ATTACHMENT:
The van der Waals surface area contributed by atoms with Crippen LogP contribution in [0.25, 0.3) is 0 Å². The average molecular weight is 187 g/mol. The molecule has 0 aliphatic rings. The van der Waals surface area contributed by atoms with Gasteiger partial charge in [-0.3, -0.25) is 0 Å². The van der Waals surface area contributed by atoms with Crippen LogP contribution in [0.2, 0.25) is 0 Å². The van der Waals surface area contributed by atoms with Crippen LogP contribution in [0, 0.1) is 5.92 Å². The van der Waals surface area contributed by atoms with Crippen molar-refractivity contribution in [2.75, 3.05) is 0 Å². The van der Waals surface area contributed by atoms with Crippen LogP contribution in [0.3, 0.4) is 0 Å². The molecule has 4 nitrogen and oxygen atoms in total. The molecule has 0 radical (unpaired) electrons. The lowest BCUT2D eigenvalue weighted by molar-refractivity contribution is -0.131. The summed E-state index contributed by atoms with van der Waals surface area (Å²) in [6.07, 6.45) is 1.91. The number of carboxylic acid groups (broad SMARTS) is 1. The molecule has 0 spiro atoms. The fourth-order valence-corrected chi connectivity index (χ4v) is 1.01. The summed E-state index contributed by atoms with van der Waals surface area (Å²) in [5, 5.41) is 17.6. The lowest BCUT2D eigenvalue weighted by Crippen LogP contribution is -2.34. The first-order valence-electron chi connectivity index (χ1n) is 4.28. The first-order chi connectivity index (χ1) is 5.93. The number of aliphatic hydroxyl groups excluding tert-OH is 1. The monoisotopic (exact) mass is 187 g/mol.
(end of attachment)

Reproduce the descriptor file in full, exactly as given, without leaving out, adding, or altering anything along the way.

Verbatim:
The van der Waals surface area contributed by atoms with Crippen LogP contribution in [0.25, 0.3) is 0 Å². The average molecular weight is 187 g/mol. The molecule has 0 aliphatic rings. The van der Waals surface area contributed by atoms with Gasteiger partial charge in [-0.3, -0.25) is 0 Å². The van der Waals surface area contributed by atoms with Crippen LogP contribution in [0.2, 0.25) is 0 Å². The van der Waals surface area contributed by atoms with Crippen LogP contribution in [0, 0.1) is 5.92 Å². The van der Waals surface area contributed by atoms with Crippen molar-refractivity contribution in [2.75, 3.05) is 0 Å². The van der Waals surface area contributed by atoms with Crippen LogP contribution in [0.3, 0.4) is 0 Å². The molecule has 4 nitrogen and oxygen atoms in total. The molecule has 0 radical (unpaired) electrons. The lowest BCUT2D eigenvalue weighted by molar-refractivity contribution is -0.131. The summed E-state index contributed by atoms with van der Waals surface area (Å²) in [6.07, 6.45) is 1.91. The number of carboxylic acid groups (broad SMARTS) is 1. The molecule has 0 spiro atoms. The fourth-order valence-corrected chi connectivity index (χ4v) is 1.01. The summed E-state index contributed by atoms with van der Waals surface area (Å²) in [5, 5.41) is 17.6. The lowest BCUT2D eigenvalue weighted by Crippen LogP contribution is -2.34. The first-order valence-electron chi connectivity index (χ1n) is 4.28. The first-order chi connectivity index (χ1) is 5.93. The number of aliphatic hydroxyl groups excluding tert-OH is 1. The monoisotopic (exact) mass is 187 g/mol.